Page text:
Design house: A Georgian restoration with a difference
Once subdivided into offices, this much-loved home is now a series of individual yet harmonious room schemes in spirit-lifting rainbow colors and patterns
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As projects go, this Georgian house in central Cheltenham required a certain amount of vision. When former actress Fiona Fullerton first saw it in 2013, it had been used as a commercial property, subdivided into offices, since the 1950s.
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There was no kitchen or bathroom and the building's elegant interiors had been hidden from view with polystyrene ceiling tiles and strip lighting. Fiona's husband, Neil, runs a building development company and Fiona ‘knows a little bit about interior design’, having studied the subject and renovated several properties. Together, they were well placed to give the house all the care it needed.
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Fiona and Neil's first task was to convert the building back into a home, restoring its classical grandeur at the same time as modernising it for 21st-century family living. To do this, they undertook fairly major structural work, including moving one of the staircases back to its original position and opening up a graceful enfilade leading from the sitting room, through the dining room to a new library at the back. As the house is Grade II-listed, they had to wait a while for the conservation officer to approve their plans but, remarkably, they were able to move in just over a year after buying it.
Fiona had strong ideas for the interiors, taking inspiration from the hotel designer Kit Kemp, who is known for her skilful mixing of color and pattern. ‘I wanted to inject a lot of color into the house; I'm not a great one for beige and taupe,' Fiona says. ‘I wanted the rooms to have a richness, a feeling of luxury and comfort, but without looking too formal.’
As with many of Kit Kemp's hotels, each of the rooms now has its own identity. The library, at the back of the ground-floor enfilade, is what Fiona calls her ‘Scottish room’, because it is where she has indulged her love of tartan, teaming it with paisley, thistle-print blinds and resin antler chandeliers. The sitting room at the front took its cue from a vibrant purple and pink painting by an artist friend, while the dining room in the middle has the look of a jewellery box, with different-colored velvet chairs set against its inky-grey walls.
Fiona has artfully combined pattern, color and texture with a selection of eclectic objects that add character; here, she has juxtaposed a vintage pitchfork with a portrait of an unknown Russian gentlemen, which was found at auction.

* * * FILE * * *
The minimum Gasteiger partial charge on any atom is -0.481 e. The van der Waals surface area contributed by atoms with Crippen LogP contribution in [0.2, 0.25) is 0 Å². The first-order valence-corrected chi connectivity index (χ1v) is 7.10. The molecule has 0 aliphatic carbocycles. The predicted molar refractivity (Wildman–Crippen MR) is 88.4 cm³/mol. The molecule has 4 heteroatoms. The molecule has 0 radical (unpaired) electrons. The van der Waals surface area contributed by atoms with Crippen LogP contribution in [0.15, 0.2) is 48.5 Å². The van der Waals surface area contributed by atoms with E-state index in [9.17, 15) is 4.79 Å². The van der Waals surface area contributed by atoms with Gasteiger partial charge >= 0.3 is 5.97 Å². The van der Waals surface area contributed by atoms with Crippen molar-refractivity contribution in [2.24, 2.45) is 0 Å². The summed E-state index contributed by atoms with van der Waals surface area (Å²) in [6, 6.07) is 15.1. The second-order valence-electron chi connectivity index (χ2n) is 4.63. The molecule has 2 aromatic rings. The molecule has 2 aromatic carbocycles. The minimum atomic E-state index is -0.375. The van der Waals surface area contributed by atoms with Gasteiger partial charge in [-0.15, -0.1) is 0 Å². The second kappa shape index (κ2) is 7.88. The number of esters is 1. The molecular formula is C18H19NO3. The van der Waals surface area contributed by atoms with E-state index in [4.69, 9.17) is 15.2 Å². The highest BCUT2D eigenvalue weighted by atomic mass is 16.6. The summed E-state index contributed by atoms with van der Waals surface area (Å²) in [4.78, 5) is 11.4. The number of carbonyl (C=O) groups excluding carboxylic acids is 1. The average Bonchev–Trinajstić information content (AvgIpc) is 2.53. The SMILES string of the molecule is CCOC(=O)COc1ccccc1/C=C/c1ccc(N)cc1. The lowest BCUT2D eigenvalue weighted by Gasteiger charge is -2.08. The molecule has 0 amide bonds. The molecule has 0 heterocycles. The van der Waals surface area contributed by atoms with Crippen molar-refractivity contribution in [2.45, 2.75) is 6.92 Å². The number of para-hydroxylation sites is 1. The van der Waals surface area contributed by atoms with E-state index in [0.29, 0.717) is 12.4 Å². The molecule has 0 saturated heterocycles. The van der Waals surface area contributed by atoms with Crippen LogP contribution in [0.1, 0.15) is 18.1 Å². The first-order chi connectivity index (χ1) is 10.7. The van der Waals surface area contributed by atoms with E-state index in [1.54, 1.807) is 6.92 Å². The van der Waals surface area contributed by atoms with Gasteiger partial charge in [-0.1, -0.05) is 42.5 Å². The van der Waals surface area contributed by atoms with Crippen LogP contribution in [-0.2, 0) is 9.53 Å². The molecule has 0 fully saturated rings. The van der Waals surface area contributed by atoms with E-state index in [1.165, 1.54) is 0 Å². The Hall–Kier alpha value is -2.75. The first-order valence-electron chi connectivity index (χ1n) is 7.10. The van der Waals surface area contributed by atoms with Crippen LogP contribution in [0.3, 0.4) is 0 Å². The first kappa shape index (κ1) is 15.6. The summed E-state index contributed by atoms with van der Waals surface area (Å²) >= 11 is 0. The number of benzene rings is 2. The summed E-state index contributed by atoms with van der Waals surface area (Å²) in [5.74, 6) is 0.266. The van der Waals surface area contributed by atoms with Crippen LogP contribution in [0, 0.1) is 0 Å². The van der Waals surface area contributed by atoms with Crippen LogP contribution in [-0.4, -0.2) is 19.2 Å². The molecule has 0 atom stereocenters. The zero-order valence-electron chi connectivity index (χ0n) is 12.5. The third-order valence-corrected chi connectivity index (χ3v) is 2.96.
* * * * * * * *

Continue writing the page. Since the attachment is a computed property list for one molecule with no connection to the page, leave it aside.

‘Practical and beautiful, the French armoire serves as our hall cupboard,’ says the owner. The gilt mirror, bought by Fiona in the 1980s, and the console table, found by Neil in Paris many years ago, came together when the couple amalgamated their possessions in 1994. ‘They're lovely together; it's like the marriage of two antiques,’ says the owners.
The portraits above the sofa are from a book by photographer Uli Weber, which the owner found in a charity shop. She extracted the pictures, mounted them in Ikea frames and hung them in a group to make a striking decorative feature. The hot air balloon light was picked up at auction in Lots Road.
The owner chose traditional Shaker-style cabinets. ‘You can see the grain of oak through the paint, which I like,’ she says. The pendants came from a lighting shop in Ross-on-Wye.
The deep-green paint on the island is echoed on the chinmeybreast, adding a note of dramathat is reinforced by the photo-realistic artwork hung above the fireplace, which the owner chose for its oversized proportions.
Archie the Jack Russell stands guard at the front door of this classic example of symmetrical Georgian architecture. The house, built in Ashlar stone, is the only one in Cheltenham to have the unusual architectural detail below the parapet.
The striking tree-print wallpaper is used on all three storeys, bringing a sense of cohesion from the bottom of the house to the top.
Fiona prizes her collection of antique books, which make an intriguing display alongside various curios and mementoes. ‘I’ve always wanted an excuse to use tartan,’ she says. The velvet on the sofas, Venice by Swaffer, has also been used on the blind trim.
Fiona has a talent for mixing color, pattern and texture to form a serene whole. She used a favourite fabric to make the lampshade.
The shower is lined with dramatic black mosaic tiles, which visually separate it from the rest of the bathroom.
The decoration of this room on the lower-ground floor was inspired by a trip to the Gunton Arms in Norfolk, a restaurant with rooms owned by friend and art dealer, lvor Braka.
Fiona used a variety of textures, including a velvet headboard, silk bedcover and textured wallpaper, to create a feeling of deep comfort. Having designed the crisscross mirrored wardrobe doors herself, Fiona had them made by her cabinet maker. The picture on the wall is an original costume design for a West End play in which she starred in the 1980s, given to her by the designer, Tim Goodchild.
Photographs/ Alicia Taylor
Jennifer is the Digital Editor at Homes & Gardens. Having worked in the interiors industry for a number of years, spanning many publications, she now hones her digital prowess on the 'best interiors website' in the world. Multi-skilled, Jennifer has worked in PR and marketing, and the occasional dabble in the social media, commercial and e-commerce space. Over the years, she has written about every area of the home, from compiling design houses from some of the best interior designers in the world to sourcing celebrity homes, reviewing appliances and even the odd news story or two.
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